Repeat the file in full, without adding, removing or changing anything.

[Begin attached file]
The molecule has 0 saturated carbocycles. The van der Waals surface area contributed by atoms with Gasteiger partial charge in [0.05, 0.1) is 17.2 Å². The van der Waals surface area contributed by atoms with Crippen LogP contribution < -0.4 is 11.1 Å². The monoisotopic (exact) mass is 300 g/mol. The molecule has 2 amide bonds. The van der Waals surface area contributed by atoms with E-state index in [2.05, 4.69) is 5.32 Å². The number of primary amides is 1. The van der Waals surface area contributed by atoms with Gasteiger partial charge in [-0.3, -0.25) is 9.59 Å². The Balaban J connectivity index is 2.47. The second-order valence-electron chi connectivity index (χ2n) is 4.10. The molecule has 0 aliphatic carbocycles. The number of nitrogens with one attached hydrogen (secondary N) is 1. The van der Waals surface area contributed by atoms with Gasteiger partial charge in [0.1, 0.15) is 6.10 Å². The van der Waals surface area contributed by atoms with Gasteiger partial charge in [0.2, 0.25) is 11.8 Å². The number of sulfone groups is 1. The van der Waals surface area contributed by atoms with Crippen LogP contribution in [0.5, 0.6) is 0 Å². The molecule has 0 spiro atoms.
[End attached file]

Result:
The molecule has 0 saturated carbocycles. The van der Waals surface area contributed by atoms with Gasteiger partial charge in [0.05, 0.1) is 17.2 Å². The van der Waals surface area contributed by atoms with Crippen LogP contribution < -0.4 is 11.1 Å². The monoisotopic (exact) mass is 300 g/mol. The molecule has 2 amide bonds. The van der Waals surface area contributed by atoms with E-state index in [2.05, 4.69) is 5.32 Å². The number of primary amides is 1. The van der Waals surface area contributed by atoms with Gasteiger partial charge in [-0.3, -0.25) is 9.59 Å². The Balaban J connectivity index is 2.47. The second-order valence-electron chi connectivity index (χ2n) is 4.10. The molecule has 0 aliphatic carbocycles. The number of nitrogens with one attached hydrogen (secondary N) is 1. The van der Waals surface area contributed by atoms with Gasteiger partial charge in [0.1, 0.15) is 6.10 Å². The van der Waals surface area contributed by atoms with Gasteiger partial charge in [0.2, 0.25) is 11.8 Å². The number of sulfone groups is 1. The van der Waals surface area contributed by atoms with Crippen LogP contribution in [0.5, 0.6) is 0 Å². The molecule has 0 spiro atoms.